The preferred PLA material for the spacers 46 and the preferred shape of the spacers 46 provide very useful general purpose dynamization characteristics based on currently known information about how bone fractures heal. The present invention further introduces an entirely new science to bone healing. That is, as explained with regard to the preferred embodiment, the selection of the bioresorbabie material determines its compressibility curve as a function of resorption time. Different bioresorbable materials have different compressibility curves, affecting the dynamization seen at the fracture site 66. Different spacer geometries and different bone fastener locations and geometries also affect the dynamization (tensile, compressive and bending) seen at the fracture site 66. The present invention will allow a new body of data to be gathered on the effectiveness of bone fracture healing under different dynamization conditions. Based on this data, future changes may be made to further improve the invention, or to modify the invention for particular bone or fracture conditions. For instance, not only may a different bioresorbable material be used to change the compressibility curve, but a combination of bioresorbable materials may be used. Composite bioresorbable materials may be formed to combine compressibility characteristics, or the spacer(s) 46 may be formed of two or more distinct bioresorbable materials. The thickness of these two or more materials may be selected to engineer the desired compressibility curve of the spacer 46 and thereby provide the most beneficial dynamization characteristics. The bone fastener 48 may be positioned in the dynamization window 44 between a proximal spacer portion of one material and a distal spacer portion of a second material so as to have tensile dynamization characteristics which differ from compressive dynamization characteristics. The spacers 46 in opposing windows 44 may be of different sizes or formed of different bioresorbable materials to control the bending dynamization relative to the tensile and compressive dynamization. The present invention thus allows controlled dynamization across the fracture site 66, both for improving fracture healing and for learning more about how dynamization affects the healing of the fracture.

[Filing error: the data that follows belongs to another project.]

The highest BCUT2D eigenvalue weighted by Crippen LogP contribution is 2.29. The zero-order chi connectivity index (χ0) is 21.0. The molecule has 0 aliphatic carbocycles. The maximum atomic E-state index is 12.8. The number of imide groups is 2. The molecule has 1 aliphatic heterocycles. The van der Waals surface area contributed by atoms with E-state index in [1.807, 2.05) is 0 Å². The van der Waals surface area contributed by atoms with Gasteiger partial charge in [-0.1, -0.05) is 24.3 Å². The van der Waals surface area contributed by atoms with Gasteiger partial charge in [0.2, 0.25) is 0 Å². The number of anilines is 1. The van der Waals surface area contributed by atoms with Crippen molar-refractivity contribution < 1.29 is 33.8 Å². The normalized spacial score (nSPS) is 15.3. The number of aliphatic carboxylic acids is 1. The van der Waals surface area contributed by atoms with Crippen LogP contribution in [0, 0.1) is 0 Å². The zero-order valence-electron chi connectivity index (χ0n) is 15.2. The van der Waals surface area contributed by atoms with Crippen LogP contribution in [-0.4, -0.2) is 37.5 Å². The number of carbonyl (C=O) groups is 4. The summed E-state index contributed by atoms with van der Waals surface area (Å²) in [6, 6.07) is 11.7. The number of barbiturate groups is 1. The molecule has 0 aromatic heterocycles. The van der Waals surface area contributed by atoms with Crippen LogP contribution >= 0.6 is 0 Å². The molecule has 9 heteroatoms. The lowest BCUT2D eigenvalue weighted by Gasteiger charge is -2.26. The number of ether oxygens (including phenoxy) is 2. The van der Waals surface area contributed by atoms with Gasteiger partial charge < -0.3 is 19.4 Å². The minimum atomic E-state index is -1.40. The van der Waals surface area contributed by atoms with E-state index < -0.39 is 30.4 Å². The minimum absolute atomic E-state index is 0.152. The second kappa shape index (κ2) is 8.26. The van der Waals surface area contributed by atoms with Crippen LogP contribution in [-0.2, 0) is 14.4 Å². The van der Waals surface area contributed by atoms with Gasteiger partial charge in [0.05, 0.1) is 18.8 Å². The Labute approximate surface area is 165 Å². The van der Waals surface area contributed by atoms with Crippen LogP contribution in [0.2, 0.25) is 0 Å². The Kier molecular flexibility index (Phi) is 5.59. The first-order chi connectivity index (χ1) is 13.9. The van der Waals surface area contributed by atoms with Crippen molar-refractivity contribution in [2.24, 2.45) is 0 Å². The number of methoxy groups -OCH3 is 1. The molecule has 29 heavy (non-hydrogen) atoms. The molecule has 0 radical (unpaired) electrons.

The preferred PLA material does not include any active agents for release during bioresorption. Alternatively, the bioresorbable material may include an active agent as desired for release adjacent the fracture site, such as an antibiotic or a growth factor.